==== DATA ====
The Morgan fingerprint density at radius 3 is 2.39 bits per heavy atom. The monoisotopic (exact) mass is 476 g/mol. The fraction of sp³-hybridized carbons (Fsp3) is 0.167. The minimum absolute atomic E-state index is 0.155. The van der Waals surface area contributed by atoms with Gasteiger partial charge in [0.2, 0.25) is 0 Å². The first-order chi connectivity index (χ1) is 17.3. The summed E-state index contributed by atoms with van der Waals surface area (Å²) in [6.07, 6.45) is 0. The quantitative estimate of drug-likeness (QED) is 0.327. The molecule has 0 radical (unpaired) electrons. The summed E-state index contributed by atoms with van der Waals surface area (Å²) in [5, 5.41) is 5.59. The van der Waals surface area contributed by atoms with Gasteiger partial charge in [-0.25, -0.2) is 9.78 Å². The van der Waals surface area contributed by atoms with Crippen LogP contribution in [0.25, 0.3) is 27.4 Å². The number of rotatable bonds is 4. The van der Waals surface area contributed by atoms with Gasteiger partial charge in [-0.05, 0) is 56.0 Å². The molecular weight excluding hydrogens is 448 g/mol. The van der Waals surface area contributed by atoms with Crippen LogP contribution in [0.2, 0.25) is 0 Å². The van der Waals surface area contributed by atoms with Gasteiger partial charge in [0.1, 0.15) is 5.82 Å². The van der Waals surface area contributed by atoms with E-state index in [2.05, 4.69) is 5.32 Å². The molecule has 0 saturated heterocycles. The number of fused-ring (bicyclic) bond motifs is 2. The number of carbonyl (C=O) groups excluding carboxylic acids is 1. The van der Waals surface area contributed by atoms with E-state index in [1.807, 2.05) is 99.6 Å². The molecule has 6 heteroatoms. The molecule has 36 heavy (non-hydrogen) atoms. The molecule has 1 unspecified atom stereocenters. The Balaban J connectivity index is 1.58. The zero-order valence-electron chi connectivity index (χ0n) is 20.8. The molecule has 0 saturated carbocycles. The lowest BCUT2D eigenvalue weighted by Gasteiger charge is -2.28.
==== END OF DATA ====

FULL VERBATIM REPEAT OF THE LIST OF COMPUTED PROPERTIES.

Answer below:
The Morgan fingerprint density at radius 3 is 2.39 bits per heavy atom. The monoisotopic (exact) mass is 476 g/mol. The fraction of sp³-hybridized carbons (Fsp3) is 0.167. The minimum absolute atomic E-state index is 0.155. The van der Waals surface area contributed by atoms with Gasteiger partial charge in [0.2, 0.25) is 0 Å². The first-order chi connectivity index (χ1) is 17.3. The summed E-state index contributed by atoms with van der Waals surface area (Å²) in [6.07, 6.45) is 0. The quantitative estimate of drug-likeness (QED) is 0.327. The molecule has 0 radical (unpaired) electrons. The summed E-state index contributed by atoms with van der Waals surface area (Å²) in [5, 5.41) is 5.59. The van der Waals surface area contributed by atoms with Gasteiger partial charge in [-0.25, -0.2) is 9.78 Å². The van der Waals surface area contributed by atoms with Crippen LogP contribution in [0.25, 0.3) is 27.4 Å². The number of rotatable bonds is 4. The van der Waals surface area contributed by atoms with Gasteiger partial charge in [-0.05, 0) is 56.0 Å². The molecular weight excluding hydrogens is 448 g/mol. The van der Waals surface area contributed by atoms with Crippen LogP contribution in [0.2, 0.25) is 0 Å². The van der Waals surface area contributed by atoms with Gasteiger partial charge in [0.1, 0.15) is 5.82 Å². The van der Waals surface area contributed by atoms with E-state index in [2.05, 4.69) is 5.32 Å². The molecule has 0 saturated heterocycles. The number of fused-ring (bicyclic) bond motifs is 2. The number of carbonyl (C=O) groups excluding carboxylic acids is 1. The van der Waals surface area contributed by atoms with E-state index in [1.807, 2.05) is 99.6 Å². The molecule has 6 heteroatoms. The molecule has 36 heavy (non-hydrogen) atoms. The molecule has 1 unspecified atom stereocenters. The Balaban J connectivity index is 1.58. The zero-order valence-electron chi connectivity index (χ0n) is 20.8. The molecule has 0 saturated carbocycles. The lowest BCUT2D eigenvalue weighted by Gasteiger charge is -2.28.